Direct Debit Fraud at an All Time High
It is worthwhile remembering that there is actually more than one victim involved in Direct Debit fraud. The Paying Bank executes the payment against a fraudulent direct debit mandate, and the Collecting Bank receives the fraudulent payment, whose customer provides goods and services – for simplicity let's assume they are in fact legitimate in the first place.
Under scheme rules the Collecting Bank is obligated to indemnify the Paying Bank up to a specific threshold limit where payment has been made by mistake (including fraudulent payments). So the actual victim here is not just the Paying Bank’s customer whose details were stolen, but also the Collecting Bank and their customer who in good faith provided goods and services to the criminal against a fraudulent payment instruction.
This is not a new theme. Those financial crime professionals that are old enough will also remember and be familiar will the old Direct Debit telegraphic transfer directory scam in the mid 1980s. However, Direct Debit and ACH fraud does need to be taken seriously This is also not just a domestic problem. Reg E in the US also exposes banks to fraud threats and requires careful management.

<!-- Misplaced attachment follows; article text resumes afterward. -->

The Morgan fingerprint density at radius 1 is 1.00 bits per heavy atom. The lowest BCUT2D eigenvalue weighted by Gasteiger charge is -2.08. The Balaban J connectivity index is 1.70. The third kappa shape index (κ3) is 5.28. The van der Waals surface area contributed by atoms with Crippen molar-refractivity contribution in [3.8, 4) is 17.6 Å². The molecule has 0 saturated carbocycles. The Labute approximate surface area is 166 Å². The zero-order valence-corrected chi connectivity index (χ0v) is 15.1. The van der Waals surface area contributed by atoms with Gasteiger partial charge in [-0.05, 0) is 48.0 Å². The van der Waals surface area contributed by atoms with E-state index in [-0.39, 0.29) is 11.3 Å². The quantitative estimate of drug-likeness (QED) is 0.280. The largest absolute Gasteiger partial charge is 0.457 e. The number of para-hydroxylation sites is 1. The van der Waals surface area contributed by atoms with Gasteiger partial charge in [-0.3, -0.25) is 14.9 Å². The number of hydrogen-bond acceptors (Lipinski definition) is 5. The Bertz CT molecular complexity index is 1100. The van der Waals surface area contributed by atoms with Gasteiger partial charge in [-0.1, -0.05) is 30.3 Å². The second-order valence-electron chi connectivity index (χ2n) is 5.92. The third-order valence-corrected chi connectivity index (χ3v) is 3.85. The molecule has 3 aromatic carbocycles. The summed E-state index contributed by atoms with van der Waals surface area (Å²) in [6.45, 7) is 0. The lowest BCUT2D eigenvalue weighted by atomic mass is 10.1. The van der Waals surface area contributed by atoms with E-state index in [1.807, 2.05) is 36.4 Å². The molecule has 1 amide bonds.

Fortunately there are a number of tools that banks can employ to help identify this type of fraudulent activity, possibly one of the most common and successful being ‘out of band’ communication – where the bank contacts the customer using a mobile phone call or SMS message for example, to confirm the new mandate instruction. This method can also be used as a verification tool for any type of transaction to confirm its legitimacy – including online payments or even debit or debit card transactions. For banks, the priority is identifying fraud accurately at the first possible opportunity, and stopping the criminals in their tracks.
Risk Business Solutions Consultant
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